Hold to the Rod

By Elder F. Burton Howard

Of the First Quorum of the Seventy

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    One hot summer day our family decided that the best way to enjoy the afternoon would be to go to the mountains. For a long time our list of things to do together had included a trip to a nearby cave. After we had gotten our hiking gear together, we packed a lunch.

    We set out on our journey with anticipation and soon found ourselves in the refreshing coolness of the mountains. At the cave we were greeted by a park ranger, who became our guide. He told us that originally there were three caves, discovered separately, but that now the caves were joined together by man-made passageways. We noticed that there were many levels of interesting rock formations, some of which remained unexplored. Pointing to a slight opening at the side of the trail, the ranger commented that there were two unpenetrated caverns below the path on which we stood. He said, “We hope to explore both of these some day, but as yet we haven’t found a satisfactory way to get in and out of those lower caves.”

    Ducking our heads to avoid contact with sharp-edged roks, we walked along a narrow, slippery path with the unknown leading off in every direction. In order to keep our balance, it was often necessary for us to grip an iron pipe attached to the cave wall alongside the trail.

    I had stayed behind the group to take some pictures with my camera, when suddenly the electric lights in the cave went out. Whether this was part of a demonstration to a group ahead of us or an unexpected power failure, I don’t know. Far ahead of me our guide raised his voice and it echoed back along the narrow passage. “Be calm, everyone; I’m sure the lights will come on momentarily. Everybody please stay on the trail and hold onto the railing.” His flashlight made only a tiny spark of yellow in the distance.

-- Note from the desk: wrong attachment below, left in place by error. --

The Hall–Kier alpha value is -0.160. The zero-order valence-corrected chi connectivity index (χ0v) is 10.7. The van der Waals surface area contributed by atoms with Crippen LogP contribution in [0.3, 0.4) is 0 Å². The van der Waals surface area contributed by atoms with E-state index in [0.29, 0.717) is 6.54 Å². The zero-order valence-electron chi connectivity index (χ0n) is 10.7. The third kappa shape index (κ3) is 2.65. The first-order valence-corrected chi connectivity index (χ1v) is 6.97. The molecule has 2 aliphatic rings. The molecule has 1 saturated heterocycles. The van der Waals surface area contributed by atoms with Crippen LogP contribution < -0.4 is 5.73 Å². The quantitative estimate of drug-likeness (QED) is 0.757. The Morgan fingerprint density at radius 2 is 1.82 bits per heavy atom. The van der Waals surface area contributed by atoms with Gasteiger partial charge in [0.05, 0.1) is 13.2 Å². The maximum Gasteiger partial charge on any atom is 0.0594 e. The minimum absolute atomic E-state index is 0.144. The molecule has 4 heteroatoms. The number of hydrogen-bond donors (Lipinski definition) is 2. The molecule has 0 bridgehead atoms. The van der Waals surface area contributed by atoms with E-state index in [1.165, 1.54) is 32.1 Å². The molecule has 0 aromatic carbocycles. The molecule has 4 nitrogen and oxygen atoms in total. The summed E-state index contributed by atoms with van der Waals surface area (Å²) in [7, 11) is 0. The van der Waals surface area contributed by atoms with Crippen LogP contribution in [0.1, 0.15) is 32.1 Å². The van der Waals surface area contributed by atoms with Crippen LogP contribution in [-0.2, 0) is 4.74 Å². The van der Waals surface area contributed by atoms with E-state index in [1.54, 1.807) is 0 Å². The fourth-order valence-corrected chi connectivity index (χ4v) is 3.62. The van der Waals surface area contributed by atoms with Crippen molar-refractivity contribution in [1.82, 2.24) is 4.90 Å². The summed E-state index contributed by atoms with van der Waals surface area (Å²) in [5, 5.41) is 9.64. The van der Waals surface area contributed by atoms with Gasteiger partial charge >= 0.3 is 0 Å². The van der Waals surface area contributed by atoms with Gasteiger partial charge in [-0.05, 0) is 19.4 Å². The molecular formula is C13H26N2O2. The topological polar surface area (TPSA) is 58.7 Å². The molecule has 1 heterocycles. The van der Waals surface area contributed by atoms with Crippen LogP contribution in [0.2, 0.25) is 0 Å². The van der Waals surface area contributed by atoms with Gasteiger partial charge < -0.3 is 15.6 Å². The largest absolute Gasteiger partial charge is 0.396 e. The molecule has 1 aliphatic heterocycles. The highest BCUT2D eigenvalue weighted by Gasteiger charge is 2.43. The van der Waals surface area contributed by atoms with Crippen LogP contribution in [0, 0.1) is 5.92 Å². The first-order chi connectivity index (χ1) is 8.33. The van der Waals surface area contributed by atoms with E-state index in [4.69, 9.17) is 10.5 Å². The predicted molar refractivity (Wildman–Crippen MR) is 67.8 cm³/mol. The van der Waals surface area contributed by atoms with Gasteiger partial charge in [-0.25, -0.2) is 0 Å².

I had a strong mental image of the many jagged holes and side passages breaking off and down from the place where we stood. A person could get lost in one of these and never be seen again, I worried. To relax, I leaned against the slanted wall of rock. Feeling along the wall with my fingers, I found the iron railing. With the park ranger ahead and by holding onto the railing, we should be able to get out of here, I decided even if the power isn’t restored.

    An excited murmur of voices rose from the group ahead of me, but it soon subsided. We all seemed to sense that as long as we stayed on the trail and followed the advice of the guide, who had been over the path before, there would be no danger. There was no fear because we could hear his voice and feel the railing firmly fixed to the rocky wall of the cave.

    After a few minutes the lights came on and we were able to continue our tour and view the wondrous beauty of the cave. But what would have happened if someone had abandoned the trail or let go of the railing? What if anyone had tried to get out by himself by feeling his way along the cave floor in the dark? What chance would any of us have had of getting out without the railing or without the ranger?

    Sometimes in our lives the way becomes dark. Perhaps our friends want us to do something we don’t think we should. Maybe a loved one dies or something else happens to make us feel discouraged or sad or lonely. But we don’t ever have to feel confused or afraid of the dark, because our guide, the Savior, has been through the darkness too. He knows how we feel and knows the path we must take to find our way out. He has given us the gospel, an iron rod or railing, to help us keep on the proper road. And His pathway will do far more than lead us out of the cave—it will lead us back to our Heavenly Father.

    There have been many other exciting and memorable family outings, and each one has taught lessons of love, understanding, and cooperation. But on that long-ago day when I held tightly to a damp iron railing in a dark cave, I learned a lesson in faith that I have never forgotten.